Wednesday, 9 March 2011

Monkey Challenge: Pigsy's In The Well

The version of Monkey that I have read is the Penguin Classics version, which spends about half of its time leading up the beginning of the journey to the west, which means it doesn't have as much space as you might think devoted to the various escapades along the way.

But one of the stories that is told is the one that is the subject of this episode. The king of the land of Cock Crow has been murdered by a magician that was his friend, and who has now taken his appearance to replace him as both king and husband to the real king's wife.

The dead king appears as a ghost to Tripitaka and, after the priest recounts his dream to the others, and shows them the king's jade seal as proof it was not just a dream, Monkey gets straight on it.

Monkey goes to the king's son and partially convinces him of what has happened to his real father with the jade seal, but the prince goes to his mother and asks her if the king has acted strangely recently - which he has.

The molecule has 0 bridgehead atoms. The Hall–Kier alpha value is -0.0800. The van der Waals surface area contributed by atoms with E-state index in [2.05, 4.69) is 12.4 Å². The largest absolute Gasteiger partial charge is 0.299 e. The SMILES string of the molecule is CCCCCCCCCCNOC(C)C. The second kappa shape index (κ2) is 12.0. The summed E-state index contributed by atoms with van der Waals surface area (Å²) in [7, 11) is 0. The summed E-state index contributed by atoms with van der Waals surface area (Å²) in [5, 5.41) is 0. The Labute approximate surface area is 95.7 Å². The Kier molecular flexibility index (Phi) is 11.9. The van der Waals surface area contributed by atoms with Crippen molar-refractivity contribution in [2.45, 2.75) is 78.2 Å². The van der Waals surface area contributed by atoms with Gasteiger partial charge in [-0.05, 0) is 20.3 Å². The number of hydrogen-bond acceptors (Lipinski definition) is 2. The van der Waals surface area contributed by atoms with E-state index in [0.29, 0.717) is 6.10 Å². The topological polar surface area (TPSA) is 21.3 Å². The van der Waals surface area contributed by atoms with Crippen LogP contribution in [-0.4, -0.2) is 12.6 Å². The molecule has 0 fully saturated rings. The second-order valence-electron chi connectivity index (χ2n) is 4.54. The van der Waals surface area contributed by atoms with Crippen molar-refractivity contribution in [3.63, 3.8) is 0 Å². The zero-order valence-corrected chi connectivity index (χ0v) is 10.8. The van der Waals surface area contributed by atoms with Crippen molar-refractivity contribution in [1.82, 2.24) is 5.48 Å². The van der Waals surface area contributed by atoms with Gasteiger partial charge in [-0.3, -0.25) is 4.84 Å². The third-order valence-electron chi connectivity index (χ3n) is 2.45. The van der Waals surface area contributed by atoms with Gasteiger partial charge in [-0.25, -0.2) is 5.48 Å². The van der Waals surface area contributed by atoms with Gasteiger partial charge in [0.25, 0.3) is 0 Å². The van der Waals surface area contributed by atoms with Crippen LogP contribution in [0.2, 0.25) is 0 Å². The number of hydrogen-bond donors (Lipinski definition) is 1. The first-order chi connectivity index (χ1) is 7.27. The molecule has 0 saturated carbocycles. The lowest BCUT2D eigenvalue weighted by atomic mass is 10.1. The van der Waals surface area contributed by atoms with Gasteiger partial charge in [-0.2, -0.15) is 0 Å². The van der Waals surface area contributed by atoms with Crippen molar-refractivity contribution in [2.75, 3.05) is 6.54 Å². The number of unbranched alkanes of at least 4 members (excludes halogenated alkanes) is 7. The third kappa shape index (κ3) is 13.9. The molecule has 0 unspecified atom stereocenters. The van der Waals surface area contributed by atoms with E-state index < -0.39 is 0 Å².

Final proof is obtained when Pigsy is sent down the well (hence the story title) where the murderer dumped the real king's body to fetch it.

The most amusing part of the episode is when Monkey and Pigsy trick each other - Monkey fools Pigsy into doing a silly dance in front of Tripitaka, who is not amused. Pigsy gets his own back by telling Tripitaka that Monkey knows how to bring the dead king back to life.

This backfires when it turns out Monkey does, in fact, know how to do just that, and so he goes off to heaven to obtain some of Lao Tzu's elixir of immortality. The patriarch of the Tao, one of the most revered of philosophers, is portrayed as a bit of a fool, who Monkey easily outwits to acquire the necessary elixir.

With the king returned to life and his son the prince on-side as well, they accompany the pilgrims to visit the false king, who is exposed as an impostor.

After a brief attempt at disguising himself as Tripitaka - foiled when, to Monkey's discomfort, the real Tripitaka is the only one who knows the headache sutra - the villain is at bay and then the queen turns out, suddenly and randomly, to be in love with the impostor instead of the real king, before being killed by her son accidentally.

This is a change from the ending to the story in the book, where the magician is revealed to be a heavenly lion, acting under orders to usurp the kingdom for three years as part of the king's karma. Then the land and the king are restored and there is no tragic aspect to the tale's ending.

It only goes to show that Hamlet's father would have done a lot better if he had enlisted the help of the Great Sage Equal of Heaven, instead of his son.

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